Protecting Member Information Is Vital To A Credit Union's Mission

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Credit unions are a tremendous force for good, serving the financial needs of consumers and small businesses in communities across our country. They have a reputation for putting the interests of members first, which has earned them a level of trust not widely enjoyed in the financial services industry. It's important to remember that one of the most precious resources that members entrust to their CUs is the sensitive and confidential information that is at the heart of the financial services industry.

It's vital to a CU's mission to be proactive in procuring and properly maintaining technological capabilities that allow convenient member access while ensuring sound controls over the security of members' sensitive information. A strong cyber security program helps reduce vulnerability to cyber threats while preventing unauthorized access to sensitive and confidential member information.

Cyber-attacks present a real and growing threat to the financial services industry and to the payments landscape. Financial institutions are among the favorite targets due to the wealth of sensitive and confidential information in their possession.

Accordingly, credit union boards of directors and managers should begin their cyber security efforts with an objective, expert assessment of the comprehensiveness and effectiveness of the credit union's existing security infrastructure relative to the sensitivity and confidentiality of information in its possession. An analysis of the threat environment in combination with an objective assessment of the control environment provides a sound basis for developing a comprehensive and resilient security plan.

Because building and maintaining a safe and resilient technology infrastructure can be costly, CUs may consider leveraging one of their strongest areas of competitive advantage — that being collaboration with their peers. While hardware and applications are costly (and even the best hardware and applications, when used incorrectly, can fall far short of the intended objective of preserving confidential member information), hiring and retaining the expertise to most effectively deploy and refresh the technology are often more costly and challenging.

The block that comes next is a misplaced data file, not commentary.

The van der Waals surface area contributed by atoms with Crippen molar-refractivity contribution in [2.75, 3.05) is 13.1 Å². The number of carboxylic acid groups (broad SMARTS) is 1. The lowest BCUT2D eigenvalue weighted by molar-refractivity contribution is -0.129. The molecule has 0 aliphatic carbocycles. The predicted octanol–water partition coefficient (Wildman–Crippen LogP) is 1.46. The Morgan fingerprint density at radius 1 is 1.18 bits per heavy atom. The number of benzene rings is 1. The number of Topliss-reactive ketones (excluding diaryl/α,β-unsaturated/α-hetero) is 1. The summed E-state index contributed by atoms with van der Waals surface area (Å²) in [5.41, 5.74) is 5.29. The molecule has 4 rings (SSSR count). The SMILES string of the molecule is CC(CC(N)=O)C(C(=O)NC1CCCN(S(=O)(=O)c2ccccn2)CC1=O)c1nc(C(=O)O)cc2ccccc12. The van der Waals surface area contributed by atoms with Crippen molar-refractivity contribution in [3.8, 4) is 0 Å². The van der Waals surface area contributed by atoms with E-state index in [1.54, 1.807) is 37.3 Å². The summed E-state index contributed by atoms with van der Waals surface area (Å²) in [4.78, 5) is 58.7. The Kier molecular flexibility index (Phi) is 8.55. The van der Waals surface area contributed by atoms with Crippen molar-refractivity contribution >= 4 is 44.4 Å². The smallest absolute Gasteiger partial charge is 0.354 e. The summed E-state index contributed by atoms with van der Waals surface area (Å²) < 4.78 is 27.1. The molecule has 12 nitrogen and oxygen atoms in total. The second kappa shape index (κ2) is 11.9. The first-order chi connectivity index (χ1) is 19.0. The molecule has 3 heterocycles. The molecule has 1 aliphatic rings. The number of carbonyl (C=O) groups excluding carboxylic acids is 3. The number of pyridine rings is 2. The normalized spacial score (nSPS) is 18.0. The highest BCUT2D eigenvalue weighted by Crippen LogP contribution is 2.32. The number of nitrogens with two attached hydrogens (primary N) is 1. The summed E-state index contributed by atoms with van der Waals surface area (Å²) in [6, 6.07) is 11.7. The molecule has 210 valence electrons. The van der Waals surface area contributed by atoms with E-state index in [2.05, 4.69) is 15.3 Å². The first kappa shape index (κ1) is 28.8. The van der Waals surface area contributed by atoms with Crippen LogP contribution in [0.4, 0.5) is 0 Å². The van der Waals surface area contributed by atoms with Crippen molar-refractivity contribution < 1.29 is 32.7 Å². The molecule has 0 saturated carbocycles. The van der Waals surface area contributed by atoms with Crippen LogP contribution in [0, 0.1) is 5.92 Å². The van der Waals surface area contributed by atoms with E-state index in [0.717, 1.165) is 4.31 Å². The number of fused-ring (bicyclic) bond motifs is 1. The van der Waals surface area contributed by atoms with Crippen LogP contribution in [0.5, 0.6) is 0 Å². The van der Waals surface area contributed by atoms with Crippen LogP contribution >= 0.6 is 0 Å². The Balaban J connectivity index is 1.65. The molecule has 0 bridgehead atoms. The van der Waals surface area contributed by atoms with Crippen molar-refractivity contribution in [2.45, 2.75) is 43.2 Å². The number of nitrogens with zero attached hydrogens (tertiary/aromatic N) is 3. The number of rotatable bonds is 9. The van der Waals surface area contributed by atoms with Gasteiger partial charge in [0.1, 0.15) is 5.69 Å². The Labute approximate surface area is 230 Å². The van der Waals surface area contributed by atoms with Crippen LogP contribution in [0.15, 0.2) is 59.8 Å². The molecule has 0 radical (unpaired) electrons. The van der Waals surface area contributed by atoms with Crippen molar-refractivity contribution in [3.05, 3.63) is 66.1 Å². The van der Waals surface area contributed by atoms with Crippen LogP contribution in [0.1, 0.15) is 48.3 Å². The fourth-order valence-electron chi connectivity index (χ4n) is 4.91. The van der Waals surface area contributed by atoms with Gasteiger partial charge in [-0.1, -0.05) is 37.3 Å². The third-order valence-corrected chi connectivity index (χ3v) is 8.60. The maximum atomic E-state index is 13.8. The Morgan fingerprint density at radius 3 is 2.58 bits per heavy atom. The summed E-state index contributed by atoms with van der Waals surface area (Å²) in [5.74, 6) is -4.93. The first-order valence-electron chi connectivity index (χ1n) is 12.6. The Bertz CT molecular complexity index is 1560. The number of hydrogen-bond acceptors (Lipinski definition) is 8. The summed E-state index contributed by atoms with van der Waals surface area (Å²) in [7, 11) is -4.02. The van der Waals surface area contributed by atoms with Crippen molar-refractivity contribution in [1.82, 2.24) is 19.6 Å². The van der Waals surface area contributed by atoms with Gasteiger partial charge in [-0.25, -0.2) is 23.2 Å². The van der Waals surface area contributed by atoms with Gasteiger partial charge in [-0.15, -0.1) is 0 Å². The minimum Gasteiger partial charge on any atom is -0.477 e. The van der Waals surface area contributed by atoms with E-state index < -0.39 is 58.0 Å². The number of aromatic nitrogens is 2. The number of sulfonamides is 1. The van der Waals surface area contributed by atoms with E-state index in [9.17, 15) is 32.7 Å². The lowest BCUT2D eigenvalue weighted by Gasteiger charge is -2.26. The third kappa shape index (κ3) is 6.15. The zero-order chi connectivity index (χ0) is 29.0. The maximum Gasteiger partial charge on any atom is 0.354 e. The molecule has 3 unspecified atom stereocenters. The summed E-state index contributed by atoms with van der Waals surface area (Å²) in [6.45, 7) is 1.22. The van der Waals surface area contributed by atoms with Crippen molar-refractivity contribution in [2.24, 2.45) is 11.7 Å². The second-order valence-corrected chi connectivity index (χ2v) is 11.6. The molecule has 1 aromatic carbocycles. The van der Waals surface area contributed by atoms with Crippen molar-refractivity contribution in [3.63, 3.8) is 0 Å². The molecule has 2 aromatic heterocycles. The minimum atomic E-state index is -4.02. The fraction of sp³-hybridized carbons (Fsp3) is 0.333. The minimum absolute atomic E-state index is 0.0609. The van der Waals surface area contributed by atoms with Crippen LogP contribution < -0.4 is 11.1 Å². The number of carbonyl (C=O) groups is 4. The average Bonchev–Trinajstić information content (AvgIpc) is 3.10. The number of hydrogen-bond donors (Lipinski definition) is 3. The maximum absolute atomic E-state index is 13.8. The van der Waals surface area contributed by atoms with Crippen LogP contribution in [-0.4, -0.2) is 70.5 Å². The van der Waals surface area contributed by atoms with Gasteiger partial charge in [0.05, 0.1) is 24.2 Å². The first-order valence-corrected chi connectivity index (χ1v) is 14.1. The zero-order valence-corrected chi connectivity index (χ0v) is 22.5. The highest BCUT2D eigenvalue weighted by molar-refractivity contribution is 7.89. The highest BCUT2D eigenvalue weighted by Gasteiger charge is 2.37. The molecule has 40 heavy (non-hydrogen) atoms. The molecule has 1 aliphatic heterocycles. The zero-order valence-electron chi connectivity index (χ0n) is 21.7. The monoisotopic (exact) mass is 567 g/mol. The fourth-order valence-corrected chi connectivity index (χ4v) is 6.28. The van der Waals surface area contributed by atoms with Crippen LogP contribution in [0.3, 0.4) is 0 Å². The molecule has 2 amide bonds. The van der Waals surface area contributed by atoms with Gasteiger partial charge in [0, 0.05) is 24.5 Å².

While there is no regulatory expectation that CU board members be security experts, the board is responsible for oversight of the development, implementation, and maintenance of the credit union's information security program, to include approval of written information security policies.

In support of this oversight role, credit union management must report at least annually to the board of directors on the status of the credit union's program and compliance with guidelines codified in the appendices to 12 CFR Part 748, which are Appendix A, "Guidelines for Safeguarding Member Information," and Appendix B, "Guidance on Response Programs for Unauthorized Access to Member Information and Member Notice."

In its Supervisory Focus for 2014, NCUA identified cybersecurity threats among its highest priority areas of examination focus, noting that "Credit unions of all sizes will be expected to implement appropriate risk mitigation controls... to better prevent, detect, and recover from cyber-attacks."

Credit unions exist to provide consumers and small businesses quality financial services at competitive pricing in a member-centric manner. It's essential that credit unions undertake every reasonable effort to minimize disruptions in the availability of financial services to members while ensuring that the confidentiality of member information is protected from unauthorized access or inappropriate use. These efforts should be undertaken in service to the membership — not just to satisfy state and federal regulatory requirements. Credit unions are trusted advisors and an invaluable resource to members. Maintaining that trust requires commitment by credit union boards of directors and management to properly and prudently invest in infrastructure that protects sensitive and confidential information that members entrust to their credit union.

To learn more about industry best practices as well as regulatory requirements and expectations for cyber security, visit the National Association of State Credit Union Supervisors (NASCUS) website at www.nascus.org, and register for the NASCUS Cyber Security Symposium, which will be held Nov. 13-14 at the Hyatt Arlington, located at 1325 Wilson Blvd., in Arlington, Va.

Stephen S. Pleger is senior deputy commissioner for the Georgia Department of Banking and Finance. He currently serves as chairman of the NASCUS Board. He can be reached at spleger@dbf.state.ga.us, or by phone at (770) 986-1629.

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